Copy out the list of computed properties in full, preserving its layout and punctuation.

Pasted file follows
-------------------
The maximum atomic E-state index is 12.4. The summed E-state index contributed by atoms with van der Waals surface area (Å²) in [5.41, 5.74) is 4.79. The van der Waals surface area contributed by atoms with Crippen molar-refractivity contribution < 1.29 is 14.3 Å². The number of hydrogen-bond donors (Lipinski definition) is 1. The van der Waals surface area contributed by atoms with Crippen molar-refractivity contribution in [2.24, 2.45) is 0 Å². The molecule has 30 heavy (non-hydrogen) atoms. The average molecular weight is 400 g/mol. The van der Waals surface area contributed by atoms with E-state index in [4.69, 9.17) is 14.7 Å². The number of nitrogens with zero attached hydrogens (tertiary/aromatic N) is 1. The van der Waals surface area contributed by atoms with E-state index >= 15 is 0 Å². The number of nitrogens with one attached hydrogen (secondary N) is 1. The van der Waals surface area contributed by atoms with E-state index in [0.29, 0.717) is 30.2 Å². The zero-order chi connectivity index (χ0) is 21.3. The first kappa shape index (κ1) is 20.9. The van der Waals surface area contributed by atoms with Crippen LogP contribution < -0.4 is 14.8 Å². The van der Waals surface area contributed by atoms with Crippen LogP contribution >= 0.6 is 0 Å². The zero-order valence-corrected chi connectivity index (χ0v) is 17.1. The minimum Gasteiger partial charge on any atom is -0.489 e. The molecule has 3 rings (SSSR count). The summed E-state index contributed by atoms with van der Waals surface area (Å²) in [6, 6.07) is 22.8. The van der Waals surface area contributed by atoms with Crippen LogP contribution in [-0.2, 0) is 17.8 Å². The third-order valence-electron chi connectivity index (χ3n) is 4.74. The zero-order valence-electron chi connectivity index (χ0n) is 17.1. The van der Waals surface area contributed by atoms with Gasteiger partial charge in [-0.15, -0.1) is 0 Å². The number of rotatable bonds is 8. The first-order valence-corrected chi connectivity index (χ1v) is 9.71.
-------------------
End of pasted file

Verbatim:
The maximum atomic E-state index is 12.4. The summed E-state index contributed by atoms with van der Waals surface area (Å²) in [5.41, 5.74) is 4.79. The van der Waals surface area contributed by atoms with Crippen molar-refractivity contribution < 1.29 is 14.3 Å². The number of hydrogen-bond donors (Lipinski definition) is 1. The van der Waals surface area contributed by atoms with Crippen molar-refractivity contribution in [2.24, 2.45) is 0 Å². The molecule has 30 heavy (non-hydrogen) atoms. The average molecular weight is 400 g/mol. The van der Waals surface area contributed by atoms with E-state index in [4.69, 9.17) is 14.7 Å². The number of nitrogens with zero attached hydrogens (tertiary/aromatic N) is 1. The van der Waals surface area contributed by atoms with E-state index >= 15 is 0 Å². The number of nitrogens with one attached hydrogen (secondary N) is 1. The van der Waals surface area contributed by atoms with E-state index in [0.29, 0.717) is 30.2 Å². The zero-order chi connectivity index (χ0) is 21.3. The first kappa shape index (κ1) is 20.9. The van der Waals surface area contributed by atoms with Crippen LogP contribution < -0.4 is 14.8 Å². The van der Waals surface area contributed by atoms with Crippen LogP contribution >= 0.6 is 0 Å². The zero-order valence-corrected chi connectivity index (χ0v) is 17.1. The minimum Gasteiger partial charge on any atom is -0.489 e. The molecule has 3 rings (SSSR count). The summed E-state index contributed by atoms with van der Waals surface area (Å²) in [6, 6.07) is 22.8. The van der Waals surface area contributed by atoms with Crippen LogP contribution in [-0.2, 0) is 17.8 Å². The third-order valence-electron chi connectivity index (χ3n) is 4.74. The zero-order valence-electron chi connectivity index (χ0n) is 17.1. The van der Waals surface area contributed by atoms with Gasteiger partial charge in [-0.15, -0.1) is 0 Å². The number of rotatable bonds is 8. The first-order valence-corrected chi connectivity index (χ1v) is 9.71.